In the immediate aftermath of England’s 1-0 victory over Slovakia on Sunday evening Sam Allardyce was asked about Wayne Rooney’s positional play during in Trnava. Why had he dropped so deep, left Harry Kane in attack so isolated? The new manager said that Rooney can play wherever he wants and asked that is not become an issue, the centre of post-match attention.
But so pitiful was England’s performance until Dele Alli came on that it was the talking point of the match – and Allardyce’s request for it not to be discussed was naïve in the extreme. Adam Lallana’s last-minute goal papered over a few cracks that were all too recognisable from the Euros but the biggest fissure was Rooney and his determination to drop deep into midfield.
It left Kane so lonely in attack he could have been on a singles holiday. He had no No 10 to link up with. As soon as Alli appeared, the game changed. True, Slovakia were down to 10 men at that point but Alli is a livewire always on the spin, always on the move, always looking for the ball. And doing so in dangerous areas: high up the pitch, in between the lines of the opponent’s midfield and defence, near the No 9. In the 30 minutes he was on England created numerous chances and he was responsible for the majority.
Rooney has many qualities but his days of buzzing around in the No 10 spot appear to have gone. He slows the game down when he picks up the ball and was dropping so deep – at one point in the first half he was England’s deepest player bar Joe Hart – that he is unable to influence the game.
Jose Mourinho knows that Rooney should be plying his trade in and around the penalty area – not near the halfway line – he made that clear at his first press conference as Manchester United manager. But Rooney should only be doing that for England if he is the best man for the job. He might be for United – although Juan Mata, Zlatan Ibrahimovich and others might disagree - but he doesn’t compare with Alli in terms of wit and invention and quick feet.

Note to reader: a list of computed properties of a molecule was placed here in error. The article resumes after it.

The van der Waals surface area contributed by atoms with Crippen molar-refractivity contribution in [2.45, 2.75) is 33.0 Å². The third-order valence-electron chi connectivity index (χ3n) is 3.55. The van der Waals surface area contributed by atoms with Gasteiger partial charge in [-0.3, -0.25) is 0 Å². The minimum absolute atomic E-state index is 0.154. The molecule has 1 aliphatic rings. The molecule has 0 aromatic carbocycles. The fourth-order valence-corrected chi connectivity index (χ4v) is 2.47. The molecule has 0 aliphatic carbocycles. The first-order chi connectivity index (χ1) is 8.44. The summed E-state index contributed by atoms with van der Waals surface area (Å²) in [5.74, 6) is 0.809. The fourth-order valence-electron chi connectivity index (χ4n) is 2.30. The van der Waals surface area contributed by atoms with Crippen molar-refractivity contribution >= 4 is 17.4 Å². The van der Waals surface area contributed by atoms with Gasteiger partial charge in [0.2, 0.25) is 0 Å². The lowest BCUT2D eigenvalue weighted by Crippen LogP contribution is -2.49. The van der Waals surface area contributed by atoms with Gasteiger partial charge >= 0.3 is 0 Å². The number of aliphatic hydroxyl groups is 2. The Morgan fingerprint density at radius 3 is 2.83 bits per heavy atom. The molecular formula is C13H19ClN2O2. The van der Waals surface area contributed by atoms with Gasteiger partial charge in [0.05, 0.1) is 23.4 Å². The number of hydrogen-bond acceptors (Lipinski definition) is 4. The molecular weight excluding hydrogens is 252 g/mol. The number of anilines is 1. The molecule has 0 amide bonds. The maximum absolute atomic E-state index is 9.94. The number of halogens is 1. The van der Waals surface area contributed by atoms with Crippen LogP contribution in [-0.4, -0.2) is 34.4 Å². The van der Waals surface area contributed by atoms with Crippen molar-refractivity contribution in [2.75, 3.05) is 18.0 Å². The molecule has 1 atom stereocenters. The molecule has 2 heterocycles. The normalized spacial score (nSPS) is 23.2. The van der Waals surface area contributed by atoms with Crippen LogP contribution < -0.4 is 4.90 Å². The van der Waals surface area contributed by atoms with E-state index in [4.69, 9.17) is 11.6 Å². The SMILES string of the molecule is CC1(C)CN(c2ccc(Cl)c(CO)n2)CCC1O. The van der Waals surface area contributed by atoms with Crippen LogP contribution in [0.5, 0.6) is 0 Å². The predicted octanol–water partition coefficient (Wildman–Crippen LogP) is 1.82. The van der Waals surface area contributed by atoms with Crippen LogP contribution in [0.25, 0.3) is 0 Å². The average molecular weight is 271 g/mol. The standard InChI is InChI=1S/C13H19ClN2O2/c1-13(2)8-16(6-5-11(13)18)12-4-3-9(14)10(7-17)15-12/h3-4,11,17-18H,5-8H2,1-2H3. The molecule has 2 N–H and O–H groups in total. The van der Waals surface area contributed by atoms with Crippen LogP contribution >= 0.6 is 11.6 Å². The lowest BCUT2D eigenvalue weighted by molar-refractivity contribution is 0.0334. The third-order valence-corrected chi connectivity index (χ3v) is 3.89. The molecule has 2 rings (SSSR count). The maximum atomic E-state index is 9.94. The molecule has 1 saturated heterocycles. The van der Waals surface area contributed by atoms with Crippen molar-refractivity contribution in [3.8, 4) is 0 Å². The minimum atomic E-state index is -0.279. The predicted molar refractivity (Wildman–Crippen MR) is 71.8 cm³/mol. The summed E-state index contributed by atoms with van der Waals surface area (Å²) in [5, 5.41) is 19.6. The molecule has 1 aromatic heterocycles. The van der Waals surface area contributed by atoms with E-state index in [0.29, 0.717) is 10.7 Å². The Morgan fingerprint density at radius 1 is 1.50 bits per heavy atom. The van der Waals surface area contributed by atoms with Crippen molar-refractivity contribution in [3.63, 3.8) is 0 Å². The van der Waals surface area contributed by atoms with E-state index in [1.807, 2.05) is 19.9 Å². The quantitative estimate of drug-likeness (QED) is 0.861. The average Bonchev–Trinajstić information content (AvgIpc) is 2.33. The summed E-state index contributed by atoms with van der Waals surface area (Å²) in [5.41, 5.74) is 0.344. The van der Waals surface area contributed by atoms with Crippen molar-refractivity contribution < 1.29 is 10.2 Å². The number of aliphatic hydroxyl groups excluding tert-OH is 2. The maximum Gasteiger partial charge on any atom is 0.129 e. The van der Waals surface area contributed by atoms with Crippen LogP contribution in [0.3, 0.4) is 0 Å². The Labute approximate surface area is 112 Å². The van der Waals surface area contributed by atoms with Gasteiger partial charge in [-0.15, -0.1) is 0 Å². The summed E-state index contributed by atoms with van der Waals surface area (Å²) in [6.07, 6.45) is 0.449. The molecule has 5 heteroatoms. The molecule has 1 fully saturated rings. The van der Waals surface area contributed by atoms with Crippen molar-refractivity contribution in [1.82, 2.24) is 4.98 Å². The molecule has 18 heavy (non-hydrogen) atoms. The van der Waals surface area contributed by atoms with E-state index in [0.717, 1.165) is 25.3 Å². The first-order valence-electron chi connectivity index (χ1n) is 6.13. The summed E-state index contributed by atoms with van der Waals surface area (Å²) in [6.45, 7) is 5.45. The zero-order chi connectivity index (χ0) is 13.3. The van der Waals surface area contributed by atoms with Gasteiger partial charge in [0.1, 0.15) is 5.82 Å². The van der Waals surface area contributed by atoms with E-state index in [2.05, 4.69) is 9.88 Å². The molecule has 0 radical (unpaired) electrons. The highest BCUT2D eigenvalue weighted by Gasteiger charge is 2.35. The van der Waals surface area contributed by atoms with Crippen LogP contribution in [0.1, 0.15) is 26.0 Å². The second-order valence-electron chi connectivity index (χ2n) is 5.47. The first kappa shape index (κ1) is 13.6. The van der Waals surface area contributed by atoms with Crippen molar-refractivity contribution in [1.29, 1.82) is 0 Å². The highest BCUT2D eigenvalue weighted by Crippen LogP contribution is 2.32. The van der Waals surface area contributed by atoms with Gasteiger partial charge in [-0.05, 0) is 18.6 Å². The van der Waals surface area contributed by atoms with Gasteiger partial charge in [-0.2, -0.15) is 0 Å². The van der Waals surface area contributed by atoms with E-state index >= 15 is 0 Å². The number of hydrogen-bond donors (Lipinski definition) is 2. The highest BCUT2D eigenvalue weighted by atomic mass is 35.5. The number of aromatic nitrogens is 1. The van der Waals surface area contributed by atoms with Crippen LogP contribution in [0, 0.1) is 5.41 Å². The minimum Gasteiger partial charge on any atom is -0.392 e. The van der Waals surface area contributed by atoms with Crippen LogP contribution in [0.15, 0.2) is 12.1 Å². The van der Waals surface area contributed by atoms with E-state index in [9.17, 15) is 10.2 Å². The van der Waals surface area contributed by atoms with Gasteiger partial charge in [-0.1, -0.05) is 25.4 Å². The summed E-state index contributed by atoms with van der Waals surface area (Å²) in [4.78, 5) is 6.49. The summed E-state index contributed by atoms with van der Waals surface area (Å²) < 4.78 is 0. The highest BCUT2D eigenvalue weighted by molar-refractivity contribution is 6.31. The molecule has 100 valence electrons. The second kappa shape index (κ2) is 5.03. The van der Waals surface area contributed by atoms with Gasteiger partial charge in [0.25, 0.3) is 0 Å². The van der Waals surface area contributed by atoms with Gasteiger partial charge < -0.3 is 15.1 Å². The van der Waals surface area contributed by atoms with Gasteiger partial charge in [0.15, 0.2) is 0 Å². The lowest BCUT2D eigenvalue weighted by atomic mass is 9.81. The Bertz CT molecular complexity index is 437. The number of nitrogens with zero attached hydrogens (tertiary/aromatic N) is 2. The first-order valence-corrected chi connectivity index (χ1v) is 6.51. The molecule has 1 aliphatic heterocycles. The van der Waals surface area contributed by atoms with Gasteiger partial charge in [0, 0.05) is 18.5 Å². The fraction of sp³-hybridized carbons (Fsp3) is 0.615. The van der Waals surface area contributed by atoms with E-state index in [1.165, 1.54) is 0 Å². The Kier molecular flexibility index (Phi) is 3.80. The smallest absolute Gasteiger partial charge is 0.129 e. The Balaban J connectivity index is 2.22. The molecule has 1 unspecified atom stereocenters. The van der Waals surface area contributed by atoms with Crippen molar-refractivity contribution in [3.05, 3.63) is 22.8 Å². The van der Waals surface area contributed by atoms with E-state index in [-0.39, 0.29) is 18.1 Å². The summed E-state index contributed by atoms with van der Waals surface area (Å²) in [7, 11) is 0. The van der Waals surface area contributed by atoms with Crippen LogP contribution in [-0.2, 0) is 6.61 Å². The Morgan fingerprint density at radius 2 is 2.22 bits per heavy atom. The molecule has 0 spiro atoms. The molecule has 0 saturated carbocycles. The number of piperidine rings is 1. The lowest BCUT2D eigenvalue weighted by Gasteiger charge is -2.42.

Despite Allardyce saying Rooney dictated the pace of the game (as if that was some sort of positive thing – it wasn’t: England played at walking pace until Alli came on) the captain conjured only one defence-splitting pass all night: through to Theo Walcott in the second half. Until then he had been spraying long balls in to touch or to players well marked.
Perhaps Allardyce is indulging Rooney at the beginning of his tenure as England manager as he knows he needs to keep Rooney onside (not that he could ever be offside if he is playing Trnava-deep) and is aware that the captain’s is still an influential figure among the rest of the squad members.
But the Rooney conundrum that did for Roy Hodgson will not go away. Hodgson tried to squeeze Alli and Rooney into the same team and it failed. You can’t have two No 10s and Rooney can’t play deep alongside the natural holding midfielder Eric Dier in a 4-2-3-1. Well, actually he can against Malta at home but he can’t when England are faced with serious opposition (at a World Cup for example) or it leaves Dier to exposed.
Allardyce may think he is being cute by indulging Rooney at the moment but it is a nettle that needs to be grasped not a topic to be dodged.
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